In our interview, we touch upon existential matters, what led to the creation of The Abaddon, and what lies ahead for this up and coming illustrator and cartoonist.
I begin by asking him about one of his most compelling illustrations: a museum exhibit with a display for God. It’s one of the illustrations that you can purchase through his website right here. Click below to listen to the podcast interview below:
“What is a clown without a circus, a samurai without a master? When your character and identity are written on your skin, can you ever escape being the person you used to be?” — from Three Ring Samurai
Three Ring Samurai will not be denied! Pookie is a cross between High Plains Drifter and Billy Jack. He’s a homicidal samurai clown and sure looks the part, tattoos from head to toe, including permanent clown makeup. This is one fierce dude! We first meet Pookie as he’s reached his lowest point, lost and nearly dead. And then as luck, or misfortune, would have it, Pookie is found by some locals who crack his skull with a mighty blow and then take him home to rehabilitate him. Three Ring Samurai is an excellent webcomic, script by Ryk Brink and art by Ike Golden, that promises a lot and delivers a lot.
The above is “Acid Rain,” original concept art for Three Ring Samurai by Ike Golden. If you’d like your very own high res desktop background, go to Gumroad right here.
Ike Golden has a nice easy flowing and precise style. The violent moments are artfully dealt with and evoke a profound finality with the demise of each character. Of course, Pookie will tell you himself that he’s not trying to kill everyone in sight. There are plenty of lowlifes out to get him. He just gives back as good, or better, than he gets. For fans of dieselpunk, Fallout, Mad Max, anime, kung fu and samurai films, this one’s for you. Keep up with Three Ring Samurai right here.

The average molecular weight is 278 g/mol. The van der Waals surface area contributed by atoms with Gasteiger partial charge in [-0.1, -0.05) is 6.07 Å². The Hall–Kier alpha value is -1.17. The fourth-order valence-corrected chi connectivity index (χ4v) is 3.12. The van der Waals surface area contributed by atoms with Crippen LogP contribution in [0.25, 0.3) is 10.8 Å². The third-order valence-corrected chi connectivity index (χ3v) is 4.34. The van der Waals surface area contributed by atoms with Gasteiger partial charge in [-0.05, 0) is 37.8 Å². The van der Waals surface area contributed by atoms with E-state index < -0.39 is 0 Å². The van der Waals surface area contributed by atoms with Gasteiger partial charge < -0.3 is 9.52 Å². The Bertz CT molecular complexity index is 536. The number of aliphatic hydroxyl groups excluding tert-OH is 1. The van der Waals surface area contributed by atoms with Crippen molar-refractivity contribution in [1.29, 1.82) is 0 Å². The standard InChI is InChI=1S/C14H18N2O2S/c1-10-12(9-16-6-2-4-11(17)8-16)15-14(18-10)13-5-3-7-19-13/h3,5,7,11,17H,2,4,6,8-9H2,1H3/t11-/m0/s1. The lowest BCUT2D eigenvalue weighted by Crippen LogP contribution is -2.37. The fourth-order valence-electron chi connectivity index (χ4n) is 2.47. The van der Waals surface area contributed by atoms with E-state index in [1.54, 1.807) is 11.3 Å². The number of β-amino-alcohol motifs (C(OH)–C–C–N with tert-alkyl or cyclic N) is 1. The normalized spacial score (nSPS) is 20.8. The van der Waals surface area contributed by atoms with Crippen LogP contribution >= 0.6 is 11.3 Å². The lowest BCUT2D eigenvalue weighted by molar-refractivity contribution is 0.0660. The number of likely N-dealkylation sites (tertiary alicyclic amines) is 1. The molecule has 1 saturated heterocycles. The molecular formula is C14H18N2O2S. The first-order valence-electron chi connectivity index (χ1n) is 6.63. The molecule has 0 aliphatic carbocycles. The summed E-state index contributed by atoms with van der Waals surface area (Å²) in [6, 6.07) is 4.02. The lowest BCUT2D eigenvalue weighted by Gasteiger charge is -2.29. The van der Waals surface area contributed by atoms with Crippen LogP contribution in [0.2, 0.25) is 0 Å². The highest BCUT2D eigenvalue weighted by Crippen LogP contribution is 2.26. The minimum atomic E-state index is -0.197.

Alex Degen is working in a place that many cartoonists want to be working in. It’s a place of wonder and experimentation. He’s definitely someone I’d love to sit down and have a long talk with over tea, beer, whatever. What he does in this collection of comics hits close to home since it’s the sort of comics I like to create. I feel that I know a goodly amount about this as I’ve studied numerous similar work over the years and I know several cartoonists in a similar boat. That said, this is a pretty specific way of working.
Some label this type of cartooning as “dream logic” or “psychedelic.” What they mean is that the work evokes an anything-goes quality or follows a stream-of-consciousness narrative. This is seemingly loose work. But that doesn’t mean it’s a free pass to get sloppy. Instead, you want to be pretty clean and precise with your presentation in order to go to some weird places and have it read properly. All this Degen does quite well.